crumble

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UK:*UK and possibly other pronunciationsUK and possibly other pronunciations/ˈkrʌmbəl/US:USA pronunciation: IPA and respellingUSA pronuncation: IPA/ˈkrʌmbəl/ ,USA pronunciation: respelling(krumbəl)

Inflections of 'crumble' (v): (⇒ conjugate)
crumbles
v 3rd person singular
crumbling
v pres pverb, present participle: -ing verb used descriptively or to form progressive verb--for example, "a singing bird," "It is singing."
crumbled
v pastverb, past simple: Past tense--for example, "He saw the man." "She laughed."
crumbled
v past pverb, past participle: Verb form used descriptively or to form verbs--for example, "the locked door," "The door has been locked."

WordReference Random House Learner's Dictionary of American English © 2020
crum•ble /ˈkrʌmbəl/USA pronunciation   v.,  -bled, -bling. 
  1. to (cause to) break into small fragments: [no object]The ancient paper crumbled in his hands.[+ object]I crumbled the dried leaves in my fingers.
  2. [no object] to disintegrate gradually;
    collapse;
    lose strength: The ancient empire was crumbling from within.
crum•bly, adj.,  -bli•er, -bli•est. 

WordReference Random House Unabridged Dictionary of American English © 2020
crum•ble  (krumbəl),USA pronunciation v.,  -bled, -bling, n.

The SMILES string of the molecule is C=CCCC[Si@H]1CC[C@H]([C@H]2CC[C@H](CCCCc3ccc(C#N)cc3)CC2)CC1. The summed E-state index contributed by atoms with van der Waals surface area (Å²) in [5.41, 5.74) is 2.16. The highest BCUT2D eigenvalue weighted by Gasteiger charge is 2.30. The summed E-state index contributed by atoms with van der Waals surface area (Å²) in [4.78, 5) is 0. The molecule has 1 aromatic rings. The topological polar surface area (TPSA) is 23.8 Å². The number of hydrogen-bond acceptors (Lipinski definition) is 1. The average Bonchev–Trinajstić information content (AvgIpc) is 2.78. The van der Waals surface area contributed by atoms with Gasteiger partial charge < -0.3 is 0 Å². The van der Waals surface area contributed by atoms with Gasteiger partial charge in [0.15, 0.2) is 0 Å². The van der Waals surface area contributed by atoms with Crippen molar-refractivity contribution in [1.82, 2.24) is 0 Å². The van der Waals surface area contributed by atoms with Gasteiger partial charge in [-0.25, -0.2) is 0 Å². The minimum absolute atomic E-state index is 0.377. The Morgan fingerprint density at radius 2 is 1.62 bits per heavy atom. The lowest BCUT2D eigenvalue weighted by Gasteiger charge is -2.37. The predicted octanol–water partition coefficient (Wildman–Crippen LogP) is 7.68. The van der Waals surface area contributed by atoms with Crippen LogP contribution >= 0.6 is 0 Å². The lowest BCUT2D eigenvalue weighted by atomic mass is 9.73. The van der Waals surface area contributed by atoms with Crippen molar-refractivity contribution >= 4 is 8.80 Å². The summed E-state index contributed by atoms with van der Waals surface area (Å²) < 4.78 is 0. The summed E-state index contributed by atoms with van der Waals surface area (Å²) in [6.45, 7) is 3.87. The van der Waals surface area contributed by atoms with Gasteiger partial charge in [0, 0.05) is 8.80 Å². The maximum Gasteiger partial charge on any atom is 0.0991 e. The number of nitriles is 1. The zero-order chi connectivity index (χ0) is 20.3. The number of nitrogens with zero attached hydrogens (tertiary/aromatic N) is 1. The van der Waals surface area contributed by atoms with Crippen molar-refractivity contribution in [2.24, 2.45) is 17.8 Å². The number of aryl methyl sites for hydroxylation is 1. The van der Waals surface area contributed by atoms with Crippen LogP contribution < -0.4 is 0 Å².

v.t. 
  1. to break into small fragments or crumbs.

v.i. 
  1. to fall into small pieces;
    break or part into small fragments.
  2. to decay or disintegrate gradually:The ancient walls had crumbled.

n. 
  1. a crumbly or crumbled substance.
  2. Foodcrumbles, bits of crisp bacon, bread, etc., added to other foods, esp. as a topping.
  3. British Termscrumb;
    particle;
    fragment.
crumbling•ness, n. 
  • 1375–1425; earlier crymble, crimble; late Middle English kremelen, akin to crome crumb; see -le
    • 1.See corresponding entry in Unabridged mash, shatter.
    • 2.See corresponding entry in Unabridged disintegrate.

Collins Concise English Dictionary © HarperCollins Publishers::
crumble /ˈkrʌmbəl/ vb
  1. to break or be broken into crumbs or fragments
  2. (intransitive) to fall apart or away
n
  1. Brit a baked pudding consisting of a crumbly mixture of flour, fat, and sugar over stewed fruit: apple crumble
Etymology: 16th Century: variant of crimble, of Germanic origin; compare Low German krömeln, Dutch kruimelen
'crumble' also found in these entries:
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